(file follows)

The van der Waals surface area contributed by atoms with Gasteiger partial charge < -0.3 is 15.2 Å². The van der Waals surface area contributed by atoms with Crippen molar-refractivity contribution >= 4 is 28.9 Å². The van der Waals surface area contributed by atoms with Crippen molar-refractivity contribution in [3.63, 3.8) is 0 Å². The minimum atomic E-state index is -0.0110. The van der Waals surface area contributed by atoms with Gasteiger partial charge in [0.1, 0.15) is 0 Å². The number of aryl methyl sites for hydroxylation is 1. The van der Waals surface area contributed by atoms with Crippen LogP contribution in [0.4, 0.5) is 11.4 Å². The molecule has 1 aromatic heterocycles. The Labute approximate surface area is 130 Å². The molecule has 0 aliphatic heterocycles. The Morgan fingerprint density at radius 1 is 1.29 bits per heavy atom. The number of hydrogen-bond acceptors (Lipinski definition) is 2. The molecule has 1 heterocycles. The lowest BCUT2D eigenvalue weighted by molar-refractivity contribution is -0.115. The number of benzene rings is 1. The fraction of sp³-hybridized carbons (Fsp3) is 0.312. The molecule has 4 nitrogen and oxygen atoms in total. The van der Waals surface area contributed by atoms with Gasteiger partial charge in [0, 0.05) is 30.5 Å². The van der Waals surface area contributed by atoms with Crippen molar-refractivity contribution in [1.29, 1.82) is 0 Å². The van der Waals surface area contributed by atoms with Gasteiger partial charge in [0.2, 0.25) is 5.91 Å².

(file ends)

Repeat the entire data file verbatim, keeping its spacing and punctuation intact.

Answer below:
The van der Waals surface area contributed by atoms with Gasteiger partial charge < -0.3 is 15.2 Å². The van der Waals surface area contributed by atoms with Crippen molar-refractivity contribution >= 4 is 28.9 Å². The van der Waals surface area contributed by atoms with Crippen molar-refractivity contribution in [3.63, 3.8) is 0 Å². The minimum atomic E-state index is -0.0110. The van der Waals surface area contributed by atoms with Gasteiger partial charge in [0.1, 0.15) is 0 Å². The number of aryl methyl sites for hydroxylation is 1. The van der Waals surface area contributed by atoms with Crippen LogP contribution in [0.4, 0.5) is 11.4 Å². The molecule has 1 aromatic heterocycles. The Labute approximate surface area is 130 Å². The molecule has 0 aliphatic heterocycles. The Morgan fingerprint density at radius 1 is 1.29 bits per heavy atom. The number of hydrogen-bond acceptors (Lipinski definition) is 2. The molecule has 1 heterocycles. The lowest BCUT2D eigenvalue weighted by molar-refractivity contribution is -0.115. The number of benzene rings is 1. The fraction of sp³-hybridized carbons (Fsp3) is 0.312. The molecule has 4 nitrogen and oxygen atoms in total. The van der Waals surface area contributed by atoms with Gasteiger partial charge in [0, 0.05) is 30.5 Å². The van der Waals surface area contributed by atoms with Crippen molar-refractivity contribution in [1.29, 1.82) is 0 Å². The van der Waals surface area contributed by atoms with Gasteiger partial charge in [0.2, 0.25) is 5.91 Å².